Guillermo del Toro movies are known for their lush fantasy landscapes, sense of creeping dread, and unmatched use of color. His self-confessed primary influences are obvious once you know how to look for them.
Comic books, manga, horror movies, and his native Mexican culture all combine to create a director who is not afraid to stuff every frame with as much color as he can. It takes a truly skilled artist to balance this riot of color without overloading the senses.
But not only does he keep everything in balance, he uses it to tell the story of his film. Learn how Guillermo del Toro movies use color to tell the entire story in a single frame.
Mastering the Film Color Palette: Guillermo del Toro
Vivid associative colors
For a man who has primarily dabbled in horror, del Toro is not afraid of bright, intense colors. He’s particularly fond of primary colors, and very few of Guillermo del Toro movies can be found without his signature reds, blues, and yellows.
But for del Toro, it’s not merely a matter of making a beautiful image, but telling a story. Colors are almost always associative in Guillermo del Toro movies.
They can represent places. the titular Crimson Peak.
They can represent character. In Hellboy: The Golden Army, you can see Hellboy’s influence any time bright red appears on the screen.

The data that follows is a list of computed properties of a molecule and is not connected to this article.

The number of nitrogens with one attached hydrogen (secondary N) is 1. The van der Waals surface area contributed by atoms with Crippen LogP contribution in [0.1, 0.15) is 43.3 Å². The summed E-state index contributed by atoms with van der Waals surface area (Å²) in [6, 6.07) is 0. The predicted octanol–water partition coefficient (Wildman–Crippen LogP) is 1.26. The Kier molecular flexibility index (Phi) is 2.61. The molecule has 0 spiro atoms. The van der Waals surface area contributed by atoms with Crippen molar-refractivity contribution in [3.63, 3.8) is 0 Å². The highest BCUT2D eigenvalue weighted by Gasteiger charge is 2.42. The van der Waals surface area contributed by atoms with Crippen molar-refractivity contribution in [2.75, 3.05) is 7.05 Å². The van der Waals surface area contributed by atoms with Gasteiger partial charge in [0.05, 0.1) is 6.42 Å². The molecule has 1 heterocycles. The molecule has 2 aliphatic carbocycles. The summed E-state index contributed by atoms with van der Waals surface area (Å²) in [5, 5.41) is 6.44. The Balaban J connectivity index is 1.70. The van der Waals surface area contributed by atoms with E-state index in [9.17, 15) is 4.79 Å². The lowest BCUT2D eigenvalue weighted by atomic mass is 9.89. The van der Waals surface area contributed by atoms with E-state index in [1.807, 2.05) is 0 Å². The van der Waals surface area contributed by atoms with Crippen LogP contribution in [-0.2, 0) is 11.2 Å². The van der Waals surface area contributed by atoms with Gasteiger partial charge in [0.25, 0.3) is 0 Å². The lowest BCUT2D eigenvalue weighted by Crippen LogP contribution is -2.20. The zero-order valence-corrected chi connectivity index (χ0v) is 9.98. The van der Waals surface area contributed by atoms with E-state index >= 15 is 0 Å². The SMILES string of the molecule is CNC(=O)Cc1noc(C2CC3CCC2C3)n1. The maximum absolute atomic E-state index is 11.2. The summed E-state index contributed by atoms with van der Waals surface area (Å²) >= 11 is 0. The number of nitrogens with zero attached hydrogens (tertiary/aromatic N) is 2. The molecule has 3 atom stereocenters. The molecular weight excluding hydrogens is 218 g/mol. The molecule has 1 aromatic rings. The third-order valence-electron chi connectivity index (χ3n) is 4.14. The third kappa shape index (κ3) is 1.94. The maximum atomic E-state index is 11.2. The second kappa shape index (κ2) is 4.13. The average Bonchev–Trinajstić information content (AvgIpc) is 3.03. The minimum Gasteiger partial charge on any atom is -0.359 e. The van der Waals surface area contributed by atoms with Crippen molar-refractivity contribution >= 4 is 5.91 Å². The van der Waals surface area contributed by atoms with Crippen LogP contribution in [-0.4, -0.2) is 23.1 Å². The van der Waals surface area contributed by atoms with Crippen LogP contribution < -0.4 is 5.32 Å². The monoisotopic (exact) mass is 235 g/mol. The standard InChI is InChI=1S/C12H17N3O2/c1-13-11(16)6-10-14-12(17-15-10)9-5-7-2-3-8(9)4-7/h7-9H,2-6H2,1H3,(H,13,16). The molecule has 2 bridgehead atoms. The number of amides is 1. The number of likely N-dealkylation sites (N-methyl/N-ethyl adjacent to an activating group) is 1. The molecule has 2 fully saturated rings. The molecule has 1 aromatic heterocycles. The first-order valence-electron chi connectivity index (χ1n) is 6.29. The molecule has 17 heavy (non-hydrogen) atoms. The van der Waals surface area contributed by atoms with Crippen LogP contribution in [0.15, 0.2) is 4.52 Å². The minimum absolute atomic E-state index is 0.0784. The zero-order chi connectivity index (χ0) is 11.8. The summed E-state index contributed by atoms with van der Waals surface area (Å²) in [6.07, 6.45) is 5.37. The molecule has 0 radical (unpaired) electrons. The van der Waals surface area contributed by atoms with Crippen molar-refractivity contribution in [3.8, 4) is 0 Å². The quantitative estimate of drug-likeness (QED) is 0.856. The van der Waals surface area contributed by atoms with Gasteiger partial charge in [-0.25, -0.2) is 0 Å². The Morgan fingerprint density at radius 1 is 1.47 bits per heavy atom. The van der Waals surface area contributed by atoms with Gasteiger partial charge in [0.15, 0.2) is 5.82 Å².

They can also stand in for themes. Yellow often stands in for light and hope in Guillermo del Toro movies, while blues often (but not always) represent danger or death.
Most of the time, they do double or even triple duty. Take this image from Blade II.
The Pacific Rim director cut his teeth on Blade II. Get it?
Blade is often associated with the color black, although that’s also a side effect of the Blade trilogy being made in the post-Matrix era of big leather coats. However, the Pan’s Labyrinth director chose to saturate his world with blue.
Blue filters abound in Blade night scenes, even indoors. It’s a deadly, cold world that Blade has chosen to commit himself too. He could walk in the day. Turn away from all the death that follows him.
It’s his choice to stay here. To isolate and compartmentalize the human part of him, and these blues reflect that.
Balanced complementary colors
Guillermo del Toro movies are often about the clash of worlds. He can say a lot with a single color, but it’s when colors collide that he really starts to tell the story.
His complimentary colors represent the balanced, yet competing worlds.
The day and the night in Blade. The mundane and the fantastical in Pan’s Labyrinth.
Or this example from Hellboy: The Golden Army.
The weirdest meet-cute in all of Guillermo del Toro’s movies. At least for now.
A major subplot in Hellboy: The Golden Army is the romance between the elven Princess Nuala and the telepathic merman Abe Sapien, and this is their initial meeting. Their “meet-cute”.
To be clear, this is a different merman romance from Guillermo del Toro’s The Shape of the Water.
Throughout the series, but especially in the second film, Abe is heavily associated with the color blue. Aside from being blue himself, his walkie-talkie code name is “Blue”, and the tank he spends most of his time is a deep blue.